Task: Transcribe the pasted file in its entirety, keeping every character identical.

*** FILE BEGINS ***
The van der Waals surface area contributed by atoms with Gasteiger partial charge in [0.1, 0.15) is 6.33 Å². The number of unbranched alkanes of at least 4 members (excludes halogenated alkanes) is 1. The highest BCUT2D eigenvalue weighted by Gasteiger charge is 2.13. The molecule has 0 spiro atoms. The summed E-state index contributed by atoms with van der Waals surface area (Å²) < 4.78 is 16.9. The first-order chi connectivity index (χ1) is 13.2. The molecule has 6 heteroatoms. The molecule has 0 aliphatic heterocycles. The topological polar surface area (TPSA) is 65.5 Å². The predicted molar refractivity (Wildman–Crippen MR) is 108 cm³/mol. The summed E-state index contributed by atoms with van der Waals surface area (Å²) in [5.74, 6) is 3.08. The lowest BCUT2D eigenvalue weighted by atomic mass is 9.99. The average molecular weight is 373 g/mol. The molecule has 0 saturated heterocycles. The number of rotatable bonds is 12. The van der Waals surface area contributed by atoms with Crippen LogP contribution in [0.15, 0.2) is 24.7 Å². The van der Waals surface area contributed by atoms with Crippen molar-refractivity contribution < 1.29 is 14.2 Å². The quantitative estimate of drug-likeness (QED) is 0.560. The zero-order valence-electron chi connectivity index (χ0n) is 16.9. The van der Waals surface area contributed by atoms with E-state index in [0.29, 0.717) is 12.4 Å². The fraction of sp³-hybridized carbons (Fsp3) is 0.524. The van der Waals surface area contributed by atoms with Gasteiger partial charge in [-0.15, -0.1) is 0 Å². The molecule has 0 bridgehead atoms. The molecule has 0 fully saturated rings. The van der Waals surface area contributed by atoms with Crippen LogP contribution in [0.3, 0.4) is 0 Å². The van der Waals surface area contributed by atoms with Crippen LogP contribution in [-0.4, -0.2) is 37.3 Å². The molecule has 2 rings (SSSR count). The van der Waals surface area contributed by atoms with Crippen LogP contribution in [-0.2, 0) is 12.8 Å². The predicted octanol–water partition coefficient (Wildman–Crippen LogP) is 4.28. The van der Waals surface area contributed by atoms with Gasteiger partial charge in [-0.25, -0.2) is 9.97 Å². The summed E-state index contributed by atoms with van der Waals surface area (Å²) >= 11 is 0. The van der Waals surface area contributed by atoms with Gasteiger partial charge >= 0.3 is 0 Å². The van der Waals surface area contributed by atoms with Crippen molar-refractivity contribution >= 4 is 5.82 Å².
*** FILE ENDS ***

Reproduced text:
The van der Waals surface area contributed by atoms with Gasteiger partial charge in [0.1, 0.15) is 6.33 Å². The number of unbranched alkanes of at least 4 members (excludes halogenated alkanes) is 1. The highest BCUT2D eigenvalue weighted by Gasteiger charge is 2.13. The molecule has 0 spiro atoms. The summed E-state index contributed by atoms with van der Waals surface area (Å²) < 4.78 is 16.9. The first-order chi connectivity index (χ1) is 13.2. The molecule has 6 heteroatoms. The molecule has 0 aliphatic heterocycles. The topological polar surface area (TPSA) is 65.5 Å². The predicted molar refractivity (Wildman–Crippen MR) is 108 cm³/mol. The summed E-state index contributed by atoms with van der Waals surface area (Å²) in [5.74, 6) is 3.08. The lowest BCUT2D eigenvalue weighted by atomic mass is 9.99. The average molecular weight is 373 g/mol. The molecule has 0 saturated heterocycles. The number of rotatable bonds is 12. The van der Waals surface area contributed by atoms with Crippen LogP contribution in [0.15, 0.2) is 24.7 Å². The van der Waals surface area contributed by atoms with Crippen molar-refractivity contribution < 1.29 is 14.2 Å². The quantitative estimate of drug-likeness (QED) is 0.560. The zero-order valence-electron chi connectivity index (χ0n) is 16.9. The van der Waals surface area contributed by atoms with E-state index in [0.29, 0.717) is 12.4 Å². The fraction of sp³-hybridized carbons (Fsp3) is 0.524. The van der Waals surface area contributed by atoms with Gasteiger partial charge in [-0.15, -0.1) is 0 Å². The molecule has 0 bridgehead atoms. The molecule has 0 fully saturated rings. The van der Waals surface area contributed by atoms with Crippen LogP contribution in [0.3, 0.4) is 0 Å². The van der Waals surface area contributed by atoms with Crippen LogP contribution in [-0.4, -0.2) is 37.3 Å². The molecule has 2 rings (SSSR count). The van der Waals surface area contributed by atoms with Crippen LogP contribution in [-0.2, 0) is 12.8 Å². The predicted octanol–water partition coefficient (Wildman–Crippen LogP) is 4.28. The van der Waals surface area contributed by atoms with Gasteiger partial charge in [-0.25, -0.2) is 9.97 Å². The summed E-state index contributed by atoms with van der Waals surface area (Å²) >= 11 is 0. The van der Waals surface area contributed by atoms with Gasteiger partial charge >= 0.3 is 0 Å². The van der Waals surface area contributed by atoms with Crippen molar-refractivity contribution >= 4 is 5.82 Å².